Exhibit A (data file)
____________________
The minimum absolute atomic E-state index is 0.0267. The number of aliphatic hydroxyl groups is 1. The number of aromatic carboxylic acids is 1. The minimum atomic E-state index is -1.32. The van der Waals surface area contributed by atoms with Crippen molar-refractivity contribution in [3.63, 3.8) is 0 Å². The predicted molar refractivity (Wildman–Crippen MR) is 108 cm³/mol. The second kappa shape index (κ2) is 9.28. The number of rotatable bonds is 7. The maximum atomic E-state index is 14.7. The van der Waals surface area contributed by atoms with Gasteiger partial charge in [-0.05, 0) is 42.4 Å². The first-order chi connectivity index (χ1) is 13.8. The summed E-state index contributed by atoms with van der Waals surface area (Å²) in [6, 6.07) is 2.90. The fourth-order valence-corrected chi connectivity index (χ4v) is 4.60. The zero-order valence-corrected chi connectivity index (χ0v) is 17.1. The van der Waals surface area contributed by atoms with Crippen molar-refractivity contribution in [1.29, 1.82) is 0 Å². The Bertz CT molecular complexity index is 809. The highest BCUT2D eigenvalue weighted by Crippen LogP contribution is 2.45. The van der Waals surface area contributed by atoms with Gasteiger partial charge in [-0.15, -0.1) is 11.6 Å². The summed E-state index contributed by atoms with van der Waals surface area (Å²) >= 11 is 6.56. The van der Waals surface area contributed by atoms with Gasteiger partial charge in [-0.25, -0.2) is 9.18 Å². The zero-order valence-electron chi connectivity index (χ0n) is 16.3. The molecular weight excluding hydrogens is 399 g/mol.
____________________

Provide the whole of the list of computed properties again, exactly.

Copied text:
The minimum absolute atomic E-state index is 0.0267. The number of aliphatic hydroxyl groups is 1. The number of aromatic carboxylic acids is 1. The minimum atomic E-state index is -1.32. The van der Waals surface area contributed by atoms with Crippen molar-refractivity contribution in [3.63, 3.8) is 0 Å². The predicted molar refractivity (Wildman–Crippen MR) is 108 cm³/mol. The second kappa shape index (κ2) is 9.28. The number of rotatable bonds is 7. The maximum atomic E-state index is 14.7. The van der Waals surface area contributed by atoms with Gasteiger partial charge in [-0.05, 0) is 42.4 Å². The first-order chi connectivity index (χ1) is 13.8. The summed E-state index contributed by atoms with van der Waals surface area (Å²) in [6, 6.07) is 2.90. The fourth-order valence-corrected chi connectivity index (χ4v) is 4.60. The zero-order valence-corrected chi connectivity index (χ0v) is 17.1. The van der Waals surface area contributed by atoms with Crippen molar-refractivity contribution in [1.29, 1.82) is 0 Å². The Bertz CT molecular complexity index is 809. The highest BCUT2D eigenvalue weighted by Crippen LogP contribution is 2.45. The van der Waals surface area contributed by atoms with Gasteiger partial charge in [-0.15, -0.1) is 11.6 Å². The summed E-state index contributed by atoms with van der Waals surface area (Å²) >= 11 is 6.56. The van der Waals surface area contributed by atoms with Gasteiger partial charge in [-0.25, -0.2) is 9.18 Å². The zero-order valence-electron chi connectivity index (χ0n) is 16.3. The molecular weight excluding hydrogens is 399 g/mol.